//not sure how to put it in code


}


int main()
{

	MCUCR |= (1<<ISC01)|(1<<ISC00);//rising edges
	GICR |= (1<<INT0);
	
	TCCR0 |= (1<<CS01)|(1<<CS00);//prescaler 64 
	TCNT0 = 0x00;// initialise timer counter0
	TIMSK |= (1<<TOIE0); // enable timer0 interrupt overflow

	while(1)
	{
		if(PIND & (1<<PD2))
		{
			//usart sends the speed in rpm to the hyperterminal
		}
	}
	
	return 0;
}
	
	
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the max speed that needs to be measured is 5000rpm

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5000 RPM; 2 counts/revolution; 10000 counts/minute. 166 counts/second max; 6ms/count. So that isn't going to stress AVR capabilities. In fact if there are clean edges a fast timer tick would allow polling, or even polling and debouncing. I poll banks of flowmeters with the max frequency in that 100Hz to 200Hz range.

But, hey, I'm out--unless you start answering questions and give the whole scenario. What AVR model? What clock speed? Type of clock source? Timer setup for PWM?

You can put lipstick on a pig, but it is still a pig.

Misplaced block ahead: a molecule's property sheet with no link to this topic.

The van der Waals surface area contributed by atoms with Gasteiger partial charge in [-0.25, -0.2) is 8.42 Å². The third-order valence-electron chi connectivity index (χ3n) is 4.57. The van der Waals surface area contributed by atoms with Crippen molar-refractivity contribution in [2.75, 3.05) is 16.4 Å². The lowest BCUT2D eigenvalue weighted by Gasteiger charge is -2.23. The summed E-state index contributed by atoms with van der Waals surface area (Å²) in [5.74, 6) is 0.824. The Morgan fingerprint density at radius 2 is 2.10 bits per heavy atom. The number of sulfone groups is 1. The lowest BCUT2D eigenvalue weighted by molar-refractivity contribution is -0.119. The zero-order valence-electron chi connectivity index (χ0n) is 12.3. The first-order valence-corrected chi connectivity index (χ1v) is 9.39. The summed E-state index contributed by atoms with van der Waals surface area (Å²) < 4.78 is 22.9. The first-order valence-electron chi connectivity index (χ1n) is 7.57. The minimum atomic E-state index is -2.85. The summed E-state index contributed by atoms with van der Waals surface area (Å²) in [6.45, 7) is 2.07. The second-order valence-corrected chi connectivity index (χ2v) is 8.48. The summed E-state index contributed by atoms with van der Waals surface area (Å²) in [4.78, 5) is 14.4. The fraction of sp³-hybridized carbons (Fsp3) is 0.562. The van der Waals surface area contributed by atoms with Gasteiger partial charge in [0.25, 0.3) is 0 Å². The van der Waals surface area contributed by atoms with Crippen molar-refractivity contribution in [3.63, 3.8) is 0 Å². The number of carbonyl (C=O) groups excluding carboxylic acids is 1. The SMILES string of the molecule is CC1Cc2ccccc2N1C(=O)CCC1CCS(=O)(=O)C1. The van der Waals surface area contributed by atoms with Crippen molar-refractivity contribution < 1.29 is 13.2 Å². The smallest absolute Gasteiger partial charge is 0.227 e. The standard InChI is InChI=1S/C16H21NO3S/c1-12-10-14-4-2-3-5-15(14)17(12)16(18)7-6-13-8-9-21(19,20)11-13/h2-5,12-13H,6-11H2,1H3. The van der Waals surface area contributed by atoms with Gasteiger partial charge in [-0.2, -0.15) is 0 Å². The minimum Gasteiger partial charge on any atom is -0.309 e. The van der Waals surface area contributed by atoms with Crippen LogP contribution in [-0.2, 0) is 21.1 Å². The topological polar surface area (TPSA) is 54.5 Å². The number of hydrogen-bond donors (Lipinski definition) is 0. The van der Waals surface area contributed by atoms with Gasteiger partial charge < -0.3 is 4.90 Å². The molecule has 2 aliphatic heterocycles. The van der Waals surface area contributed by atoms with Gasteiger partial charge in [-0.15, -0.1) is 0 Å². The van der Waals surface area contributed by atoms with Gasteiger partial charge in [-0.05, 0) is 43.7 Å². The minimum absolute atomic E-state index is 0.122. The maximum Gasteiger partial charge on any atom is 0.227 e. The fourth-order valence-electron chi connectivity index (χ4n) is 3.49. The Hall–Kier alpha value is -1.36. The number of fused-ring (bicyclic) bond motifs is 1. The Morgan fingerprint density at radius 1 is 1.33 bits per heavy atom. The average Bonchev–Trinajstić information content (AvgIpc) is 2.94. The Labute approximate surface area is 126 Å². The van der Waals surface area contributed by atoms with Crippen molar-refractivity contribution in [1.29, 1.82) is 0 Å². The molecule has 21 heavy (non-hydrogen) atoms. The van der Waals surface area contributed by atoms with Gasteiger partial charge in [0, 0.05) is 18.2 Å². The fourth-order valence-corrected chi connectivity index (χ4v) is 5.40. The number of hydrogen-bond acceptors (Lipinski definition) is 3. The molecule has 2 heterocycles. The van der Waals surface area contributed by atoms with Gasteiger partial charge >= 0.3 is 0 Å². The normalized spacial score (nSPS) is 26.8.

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Sorry.
Im using ATmega8. The clock speed is 8Mhz and the timer setup is as follows:-

int main()
{	


	int pwm=255;

	TCCR1A |=  (1 << COM1A1) | (1 << COM1B1) | (1 << WGM10);//phase correct 8bit
	TCCR1B |= (1 << CS10);// no prescaling
	TCCR2 |= (1 << COM21)  | (1 << CS20)| (1 << WGM20);//phase correct 8bit with no prescaling
	 
	OCR1A = pwm; 
	OCR1B = pwm;    // initialises values for output compare of timers
	OCR2 = pwm;

	DDRB=0xff;
	PORTB=0b00001110;//toggle PB1, PB2 and PB3 for pwm
}

When you say type of clock source do you mean this?
"Int RC Osc. 8 MHz; Start-up time: 6 CK + 64 ms"

Thank You.

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Might need to run at 16mhz from a crystal so the cpu has some more hump.

Imagecraft compiler user

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Quote:
ISR(INT0_vect)
{
//this is where the rising edges will be detected